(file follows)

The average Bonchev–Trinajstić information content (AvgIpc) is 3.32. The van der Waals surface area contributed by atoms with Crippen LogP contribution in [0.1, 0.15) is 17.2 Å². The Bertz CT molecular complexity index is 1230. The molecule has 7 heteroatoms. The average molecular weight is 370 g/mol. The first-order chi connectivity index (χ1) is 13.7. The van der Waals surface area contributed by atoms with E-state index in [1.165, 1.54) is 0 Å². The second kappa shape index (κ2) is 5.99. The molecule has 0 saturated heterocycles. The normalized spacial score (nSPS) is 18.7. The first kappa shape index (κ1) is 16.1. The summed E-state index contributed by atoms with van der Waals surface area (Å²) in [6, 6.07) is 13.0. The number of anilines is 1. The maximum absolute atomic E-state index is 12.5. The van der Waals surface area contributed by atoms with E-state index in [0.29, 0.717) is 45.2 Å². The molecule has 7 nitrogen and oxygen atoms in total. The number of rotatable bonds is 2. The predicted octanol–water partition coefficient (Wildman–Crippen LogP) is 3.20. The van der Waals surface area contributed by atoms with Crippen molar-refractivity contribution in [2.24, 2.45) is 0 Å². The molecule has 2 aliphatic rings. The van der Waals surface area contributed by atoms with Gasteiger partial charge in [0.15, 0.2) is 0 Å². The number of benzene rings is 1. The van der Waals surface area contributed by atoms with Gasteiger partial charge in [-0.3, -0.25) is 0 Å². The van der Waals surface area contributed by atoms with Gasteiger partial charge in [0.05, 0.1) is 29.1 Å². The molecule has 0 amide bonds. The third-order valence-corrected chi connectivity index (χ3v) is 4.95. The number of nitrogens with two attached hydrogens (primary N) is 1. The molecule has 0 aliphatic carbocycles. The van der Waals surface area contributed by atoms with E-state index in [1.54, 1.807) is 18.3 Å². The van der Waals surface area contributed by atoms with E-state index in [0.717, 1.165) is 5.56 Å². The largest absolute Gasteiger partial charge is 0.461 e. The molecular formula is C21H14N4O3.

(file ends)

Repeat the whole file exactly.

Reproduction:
The average Bonchev–Trinajstić information content (AvgIpc) is 3.32. The van der Waals surface area contributed by atoms with Crippen LogP contribution in [0.1, 0.15) is 17.2 Å². The Bertz CT molecular complexity index is 1230. The molecule has 7 heteroatoms. The average molecular weight is 370 g/mol. The first-order chi connectivity index (χ1) is 13.7. The van der Waals surface area contributed by atoms with E-state index in [1.165, 1.54) is 0 Å². The second kappa shape index (κ2) is 5.99. The molecule has 0 saturated heterocycles. The normalized spacial score (nSPS) is 18.7. The first kappa shape index (κ1) is 16.1. The summed E-state index contributed by atoms with van der Waals surface area (Å²) in [6, 6.07) is 13.0. The number of anilines is 1. The maximum absolute atomic E-state index is 12.5. The van der Waals surface area contributed by atoms with E-state index in [0.29, 0.717) is 45.2 Å². The molecule has 7 nitrogen and oxygen atoms in total. The number of rotatable bonds is 2. The predicted octanol–water partition coefficient (Wildman–Crippen LogP) is 3.20. The van der Waals surface area contributed by atoms with Crippen molar-refractivity contribution in [2.24, 2.45) is 0 Å². The molecule has 2 aliphatic rings. The van der Waals surface area contributed by atoms with Gasteiger partial charge in [0.15, 0.2) is 0 Å². The number of benzene rings is 1. The van der Waals surface area contributed by atoms with Gasteiger partial charge in [-0.3, -0.25) is 0 Å². The van der Waals surface area contributed by atoms with Gasteiger partial charge in [0.05, 0.1) is 29.1 Å². The molecule has 0 amide bonds. The third-order valence-corrected chi connectivity index (χ3v) is 4.95. The number of nitrogens with two attached hydrogens (primary N) is 1. The molecule has 0 aliphatic carbocycles. The van der Waals surface area contributed by atoms with E-state index in [1.54, 1.807) is 18.3 Å². The van der Waals surface area contributed by atoms with E-state index in [0.717, 1.165) is 5.56 Å². The largest absolute Gasteiger partial charge is 0.461 e. The molecular formula is C21H14N4O3.